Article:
Whether consumers are buying insurance without digital shopping tools because they don’t exist, are expecting the tools available to be inadequate so bypassing them entirely, or because they are getting frustrated with ineffective tools and abandoning them, buying insurance should be intuitive and easy. Thoughtful design can transform these frustrating or nonexistent experiences and increase conversion by informing and shepherding users through the buying process and helping them feel confident that they’re making the right decision.

3. Complex self-servicing experiences

Good business requires more than customer acquisition, but also retaining the customers you have. Whether filing a claim, making a payment, or updating an existing policy, bad or complicated self-servicing experiences can mean the difference between a loyal customer and a disengaged or even a disillusioned customer. In fact, according to LexisNexis’ recent U.S. Auto Insurance Trends report, less loyal customers are 4x more likely to report a slow claims process, 5x more likely to report confusing website experiences, and 5x more likely to report too many steps in the digital process.

Being there when it counts demonstrates a commitment to customers and increases stickiness. Ongoing, thoughtful interactions keep customers connected and content. Neglecting these after-sale touchpoints, which, like claims, often occur at vulnerable moments, risks frustration and endangers loyalty. Investing in good design can show customers that you care, reassuring them that they’re more than line items on your ledgers.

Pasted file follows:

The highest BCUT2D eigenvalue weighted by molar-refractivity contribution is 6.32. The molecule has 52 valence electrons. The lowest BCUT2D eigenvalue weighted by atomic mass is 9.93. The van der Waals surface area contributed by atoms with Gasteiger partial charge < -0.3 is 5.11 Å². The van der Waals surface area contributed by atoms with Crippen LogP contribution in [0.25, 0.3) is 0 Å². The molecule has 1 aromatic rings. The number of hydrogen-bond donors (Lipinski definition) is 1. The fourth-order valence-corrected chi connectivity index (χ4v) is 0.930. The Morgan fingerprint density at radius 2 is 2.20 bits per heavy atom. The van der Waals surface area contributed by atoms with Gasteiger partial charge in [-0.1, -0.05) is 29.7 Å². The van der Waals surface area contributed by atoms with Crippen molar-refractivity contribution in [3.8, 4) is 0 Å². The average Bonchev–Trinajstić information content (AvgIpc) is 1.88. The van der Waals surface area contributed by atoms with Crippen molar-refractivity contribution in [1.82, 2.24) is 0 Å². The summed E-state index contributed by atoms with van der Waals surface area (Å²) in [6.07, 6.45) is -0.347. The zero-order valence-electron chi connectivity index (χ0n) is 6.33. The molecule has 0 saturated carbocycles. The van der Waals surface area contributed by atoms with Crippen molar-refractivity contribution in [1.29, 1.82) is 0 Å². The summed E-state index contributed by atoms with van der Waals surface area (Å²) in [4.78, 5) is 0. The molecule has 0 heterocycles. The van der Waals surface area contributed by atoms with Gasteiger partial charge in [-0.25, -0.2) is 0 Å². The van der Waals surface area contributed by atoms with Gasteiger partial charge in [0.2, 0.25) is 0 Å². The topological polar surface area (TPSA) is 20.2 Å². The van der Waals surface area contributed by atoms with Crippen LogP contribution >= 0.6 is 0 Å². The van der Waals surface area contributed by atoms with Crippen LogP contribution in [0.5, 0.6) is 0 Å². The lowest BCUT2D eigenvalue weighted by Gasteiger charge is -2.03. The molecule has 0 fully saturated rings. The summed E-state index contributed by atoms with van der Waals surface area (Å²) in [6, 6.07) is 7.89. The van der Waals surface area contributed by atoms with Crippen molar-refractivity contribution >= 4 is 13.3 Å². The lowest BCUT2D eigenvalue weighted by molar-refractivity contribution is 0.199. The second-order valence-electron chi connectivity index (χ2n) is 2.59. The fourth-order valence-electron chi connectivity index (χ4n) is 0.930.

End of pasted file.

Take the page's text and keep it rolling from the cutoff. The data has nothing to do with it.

4. Neglected agent or employee experiences

Even at insurance companies that are investing in and prioritizing customer experience, agent and employee experiences are frequently overlooked. Not only can improving these experiences lead to happier, more efficient employees and agents, but it can lead to more premiums. A 2022 study found that improving the ease of doing business for agents increased premiums by 25%.

Employees and agents are a critical part of any successful CX strategy— their experience counts! In a mediated sale, employees and agents serve as core CX touchpoints. But without intuitive tools, the work of these important users can be hard to scale. Design can enable them to do their jobs more effectively, and in turn, increase not only the experience of employees and agents but by extension, your customers.


Crafting seamless and intuitive customer experiences goes beyond merely meeting expectations—it’s about surpassing them. It means turning frustrating transactions into effortless interactions and converting disengaged customers into loyal advocates. But investing in customer experience isn’t just good for customers, it’s also good for business. When considering investing in customer experience initiatives, insurance leaders must ask themselves not only what they stand to gain by doing so, but what they risk leaving on the table by pushing off or neglecting these investments.